It’s only logical, people normally behave logically, i.e. in their own interest. Now that the ‘too big to fail’ meme is the accepted wisdom, why shouldn’t they seek to maximize their opportunities? What has happened, and what is going on now, is not the fault of the banks, but those at Treasury and the Fed who have accepted ‘too big to fail’, and done things to make sure that’s the case — that they don’t fail. I don’t recall hearing any serious caveats to that — even extravagant bonuses at institutions that have gotten debt-financed taxpayer funds have not been seriously challenged. Not really.
Not to mention the politicians who have dutifully passed all the ‘necessary’ legislation.
It looks like the Obama administration has jumped on the band wagon to gut any substantive regulation of deriviatives:
The House Financial Services Committee, for instance, approved a provision on Wednesday that Mr. Frank said would exempt “the great majority” of businesses that use derivative instruments to hedge their business risks from trading such instruments through exchanges or clearinghouses. Senior officials at the Commodity Futures Trading Commission and the Securities and Exchange Commission have been critical of the exemptions, saying they would create too large a loophole for financial instruments that were unregulated and played a central role in the economic crisis.
On Wednesday, the administration announced its support for the exemptions. Mr. Barr, the assistant Treasury secretary, said in a telephone briefing with reporters that, while the administration did not propose the exemptions, they were “reasonable ones” that would still permit aggressive oversight because the legislation would impose supervision on the dealers of derivatives instruments.
Another telling bit of information from the NY Times story linked above:
The political obstacles to the creation of a consumer protection agency are formidable. In the last decade, banking and other interests that now oppose the agency’s creation contributed more than $77 million to the members of the House Financial Services Committee, according to the Center for Responsive Politics, a nonpartisan research organization that studies the influence of money on policy.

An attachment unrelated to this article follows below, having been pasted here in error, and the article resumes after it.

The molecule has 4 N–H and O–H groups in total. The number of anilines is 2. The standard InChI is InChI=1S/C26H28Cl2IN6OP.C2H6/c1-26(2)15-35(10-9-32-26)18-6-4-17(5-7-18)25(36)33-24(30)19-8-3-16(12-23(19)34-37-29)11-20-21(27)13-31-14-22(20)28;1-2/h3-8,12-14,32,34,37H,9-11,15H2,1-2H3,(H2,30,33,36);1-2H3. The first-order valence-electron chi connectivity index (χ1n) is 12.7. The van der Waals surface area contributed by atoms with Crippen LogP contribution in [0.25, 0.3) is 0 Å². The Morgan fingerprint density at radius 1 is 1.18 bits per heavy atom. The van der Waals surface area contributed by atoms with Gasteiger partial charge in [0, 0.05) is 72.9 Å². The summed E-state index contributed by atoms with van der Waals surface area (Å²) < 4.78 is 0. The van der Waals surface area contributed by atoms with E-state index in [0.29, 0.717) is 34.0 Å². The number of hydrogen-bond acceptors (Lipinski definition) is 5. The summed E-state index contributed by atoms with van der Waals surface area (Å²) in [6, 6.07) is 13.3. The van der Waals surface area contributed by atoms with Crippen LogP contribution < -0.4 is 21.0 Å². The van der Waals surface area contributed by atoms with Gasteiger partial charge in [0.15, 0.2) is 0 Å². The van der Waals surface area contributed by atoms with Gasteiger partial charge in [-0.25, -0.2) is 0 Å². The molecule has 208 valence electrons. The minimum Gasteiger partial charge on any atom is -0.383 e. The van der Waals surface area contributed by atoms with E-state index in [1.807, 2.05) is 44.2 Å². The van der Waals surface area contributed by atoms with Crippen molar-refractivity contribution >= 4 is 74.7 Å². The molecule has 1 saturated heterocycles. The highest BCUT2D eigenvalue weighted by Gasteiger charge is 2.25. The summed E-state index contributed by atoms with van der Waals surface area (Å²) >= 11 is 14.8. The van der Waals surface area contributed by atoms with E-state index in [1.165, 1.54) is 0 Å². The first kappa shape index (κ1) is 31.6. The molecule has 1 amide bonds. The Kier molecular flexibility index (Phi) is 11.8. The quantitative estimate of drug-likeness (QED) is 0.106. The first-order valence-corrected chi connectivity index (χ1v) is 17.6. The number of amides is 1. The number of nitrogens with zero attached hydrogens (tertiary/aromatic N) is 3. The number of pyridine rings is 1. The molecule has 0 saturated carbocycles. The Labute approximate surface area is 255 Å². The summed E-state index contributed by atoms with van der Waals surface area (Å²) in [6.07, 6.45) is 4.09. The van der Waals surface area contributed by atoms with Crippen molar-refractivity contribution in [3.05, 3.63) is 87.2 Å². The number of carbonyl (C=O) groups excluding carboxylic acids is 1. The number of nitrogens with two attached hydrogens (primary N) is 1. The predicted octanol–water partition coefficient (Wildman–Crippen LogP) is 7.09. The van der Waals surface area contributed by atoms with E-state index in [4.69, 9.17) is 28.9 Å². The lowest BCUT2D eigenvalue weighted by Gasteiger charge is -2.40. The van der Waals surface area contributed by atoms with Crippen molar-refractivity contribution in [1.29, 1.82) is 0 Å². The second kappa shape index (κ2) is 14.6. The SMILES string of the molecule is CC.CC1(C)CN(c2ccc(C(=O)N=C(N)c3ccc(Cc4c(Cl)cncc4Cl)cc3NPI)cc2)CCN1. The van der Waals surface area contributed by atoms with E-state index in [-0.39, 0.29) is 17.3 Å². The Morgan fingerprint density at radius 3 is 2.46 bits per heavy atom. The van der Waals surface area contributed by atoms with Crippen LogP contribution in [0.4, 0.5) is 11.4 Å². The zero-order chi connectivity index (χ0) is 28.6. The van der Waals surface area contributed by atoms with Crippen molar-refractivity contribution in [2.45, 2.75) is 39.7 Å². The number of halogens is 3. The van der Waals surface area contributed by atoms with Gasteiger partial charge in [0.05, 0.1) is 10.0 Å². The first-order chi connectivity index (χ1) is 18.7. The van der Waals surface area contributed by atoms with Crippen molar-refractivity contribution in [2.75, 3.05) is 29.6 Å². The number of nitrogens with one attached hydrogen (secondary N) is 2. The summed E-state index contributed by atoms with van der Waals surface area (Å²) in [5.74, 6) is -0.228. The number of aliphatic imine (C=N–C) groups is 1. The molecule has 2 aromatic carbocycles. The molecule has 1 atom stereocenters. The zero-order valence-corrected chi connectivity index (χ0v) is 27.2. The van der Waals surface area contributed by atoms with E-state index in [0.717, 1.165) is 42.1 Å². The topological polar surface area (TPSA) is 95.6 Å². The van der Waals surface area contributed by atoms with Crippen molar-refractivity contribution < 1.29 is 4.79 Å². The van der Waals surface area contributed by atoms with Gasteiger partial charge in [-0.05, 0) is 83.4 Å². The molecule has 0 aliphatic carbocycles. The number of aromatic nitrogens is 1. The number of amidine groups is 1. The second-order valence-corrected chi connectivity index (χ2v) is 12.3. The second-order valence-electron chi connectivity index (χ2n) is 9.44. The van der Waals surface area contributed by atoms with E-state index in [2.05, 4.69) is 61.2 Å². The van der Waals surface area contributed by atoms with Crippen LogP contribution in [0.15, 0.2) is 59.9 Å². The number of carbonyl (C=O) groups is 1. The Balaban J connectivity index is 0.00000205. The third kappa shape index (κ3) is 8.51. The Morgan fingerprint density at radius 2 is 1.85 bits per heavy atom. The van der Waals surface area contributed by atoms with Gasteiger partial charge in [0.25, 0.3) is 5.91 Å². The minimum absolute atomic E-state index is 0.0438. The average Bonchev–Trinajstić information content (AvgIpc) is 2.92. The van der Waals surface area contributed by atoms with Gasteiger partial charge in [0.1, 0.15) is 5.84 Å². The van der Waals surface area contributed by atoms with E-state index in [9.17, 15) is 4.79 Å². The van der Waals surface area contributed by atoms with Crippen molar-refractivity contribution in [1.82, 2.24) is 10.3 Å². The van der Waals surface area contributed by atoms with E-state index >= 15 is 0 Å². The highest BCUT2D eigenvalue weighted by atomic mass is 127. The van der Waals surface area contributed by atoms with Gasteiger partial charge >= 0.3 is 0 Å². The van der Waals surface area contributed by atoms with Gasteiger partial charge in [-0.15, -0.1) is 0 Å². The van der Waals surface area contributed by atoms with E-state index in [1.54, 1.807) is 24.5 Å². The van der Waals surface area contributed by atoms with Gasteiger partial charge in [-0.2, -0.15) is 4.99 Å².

Two of the largest recipients of money from the financial sector over the period have been Mr. Frank, whose campaigns have received more than $3 million…
Just imagine! A female Democrat, a gay Democrat and a black Democrat are doing this to me.
My partisan meter doesn’t seem to be working, but the needle on my identity politics meter has completely flown off the dial.
I see no reason why lobbyists would not seek to gut the CFPA. The Obama Administration has already caved completely on any meaningful regulatory reform. The CFPA was at best a medium sized reform. By itself it didn’t even begin to correct the fundamental problems we face. But remember Frank had already stripped it of its power to require financial institutions to offer “plain vanilla” alternatives to instruments, like mortgages. Bean’s action was just the next logical step in eviscerating the CFPA.
The bottomline remained unchanged throughout, with or without an intact CFPA. Real financial reform was never on the table. From an industry point of view, doing in the CFPA was not an existential battle but a minor bit of housecleaning.